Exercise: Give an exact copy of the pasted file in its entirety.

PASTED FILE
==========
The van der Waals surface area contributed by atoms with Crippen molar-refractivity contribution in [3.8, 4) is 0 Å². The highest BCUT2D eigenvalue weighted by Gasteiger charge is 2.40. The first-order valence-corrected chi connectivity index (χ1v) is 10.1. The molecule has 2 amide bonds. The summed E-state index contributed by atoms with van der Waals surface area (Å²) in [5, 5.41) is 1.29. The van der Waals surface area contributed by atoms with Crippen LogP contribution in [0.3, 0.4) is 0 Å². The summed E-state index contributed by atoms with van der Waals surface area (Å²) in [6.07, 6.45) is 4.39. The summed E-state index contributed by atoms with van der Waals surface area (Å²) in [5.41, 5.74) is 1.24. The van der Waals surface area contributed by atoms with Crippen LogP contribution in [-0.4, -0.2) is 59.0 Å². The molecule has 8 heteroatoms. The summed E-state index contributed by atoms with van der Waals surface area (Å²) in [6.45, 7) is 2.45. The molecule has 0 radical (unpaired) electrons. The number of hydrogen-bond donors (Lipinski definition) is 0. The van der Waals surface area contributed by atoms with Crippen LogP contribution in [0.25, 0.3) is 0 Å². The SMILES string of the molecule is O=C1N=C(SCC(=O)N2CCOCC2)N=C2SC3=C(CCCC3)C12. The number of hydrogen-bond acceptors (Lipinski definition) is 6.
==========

The van der Waals surface area contributed by atoms with Crippen molar-refractivity contribution in [3.8, 4) is 0 Å². The highest BCUT2D eigenvalue weighted by Gasteiger charge is 2.40. The first-order valence-corrected chi connectivity index (χ1v) is 10.1. The molecule has 2 amide bonds. The summed E-state index contributed by atoms with van der Waals surface area (Å²) in [5, 5.41) is 1.29. The van der Waals surface area contributed by atoms with Crippen LogP contribution in [0.3, 0.4) is 0 Å². The summed E-state index contributed by atoms with van der Waals surface area (Å²) in [6.07, 6.45) is 4.39. The summed E-state index contributed by atoms with van der Waals surface area (Å²) in [5.41, 5.74) is 1.24. The van der Waals surface area contributed by atoms with Crippen LogP contribution in [-0.4, -0.2) is 59.0 Å². The molecule has 8 heteroatoms. The summed E-state index contributed by atoms with van der Waals surface area (Å²) in [6.45, 7) is 2.45. The molecule has 0 radical (unpaired) electrons. The number of hydrogen-bond donors (Lipinski definition) is 0. The van der Waals surface area contributed by atoms with Crippen LogP contribution in [0.25, 0.3) is 0 Å². The SMILES string of the molecule is O=C1N=C(SCC(=O)N2CCOCC2)N=C2SC3=C(CCCC3)C12. The number of hydrogen-bond acceptors (Lipinski definition) is 6.